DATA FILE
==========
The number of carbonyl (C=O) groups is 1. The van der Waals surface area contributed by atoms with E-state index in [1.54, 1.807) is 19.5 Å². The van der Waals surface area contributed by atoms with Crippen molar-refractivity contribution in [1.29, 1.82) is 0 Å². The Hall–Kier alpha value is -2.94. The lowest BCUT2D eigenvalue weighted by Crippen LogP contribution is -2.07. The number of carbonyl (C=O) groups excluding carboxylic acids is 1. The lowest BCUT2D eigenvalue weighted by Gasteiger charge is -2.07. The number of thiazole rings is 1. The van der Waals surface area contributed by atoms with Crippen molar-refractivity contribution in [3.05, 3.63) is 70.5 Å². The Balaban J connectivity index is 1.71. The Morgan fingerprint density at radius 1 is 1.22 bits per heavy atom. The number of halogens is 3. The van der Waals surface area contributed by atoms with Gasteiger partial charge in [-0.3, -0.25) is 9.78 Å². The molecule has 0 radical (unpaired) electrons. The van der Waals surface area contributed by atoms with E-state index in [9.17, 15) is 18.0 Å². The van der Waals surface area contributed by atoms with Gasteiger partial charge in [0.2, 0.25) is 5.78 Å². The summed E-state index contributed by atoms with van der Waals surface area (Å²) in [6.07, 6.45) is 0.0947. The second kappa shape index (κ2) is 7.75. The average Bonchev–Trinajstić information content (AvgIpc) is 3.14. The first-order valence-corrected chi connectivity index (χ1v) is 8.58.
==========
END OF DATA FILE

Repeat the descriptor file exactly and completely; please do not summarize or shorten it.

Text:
The number of carbonyl (C=O) groups is 1. The van der Waals surface area contributed by atoms with E-state index in [1.54, 1.807) is 19.5 Å². The van der Waals surface area contributed by atoms with Crippen molar-refractivity contribution in [1.29, 1.82) is 0 Å². The Hall–Kier alpha value is -2.94. The lowest BCUT2D eigenvalue weighted by Crippen LogP contribution is -2.07. The number of carbonyl (C=O) groups excluding carboxylic acids is 1. The lowest BCUT2D eigenvalue weighted by Gasteiger charge is -2.07. The number of thiazole rings is 1. The van der Waals surface area contributed by atoms with Crippen molar-refractivity contribution in [3.05, 3.63) is 70.5 Å². The Balaban J connectivity index is 1.71. The Morgan fingerprint density at radius 1 is 1.22 bits per heavy atom. The number of halogens is 3. The van der Waals surface area contributed by atoms with Gasteiger partial charge in [-0.3, -0.25) is 9.78 Å². The molecule has 0 radical (unpaired) electrons. The van der Waals surface area contributed by atoms with E-state index in [9.17, 15) is 18.0 Å². The van der Waals surface area contributed by atoms with Gasteiger partial charge in [0.2, 0.25) is 5.78 Å². The summed E-state index contributed by atoms with van der Waals surface area (Å²) in [6.07, 6.45) is 0.0947. The second kappa shape index (κ2) is 7.75. The average Bonchev–Trinajstić information content (AvgIpc) is 3.14. The first-order valence-corrected chi connectivity index (χ1v) is 8.58.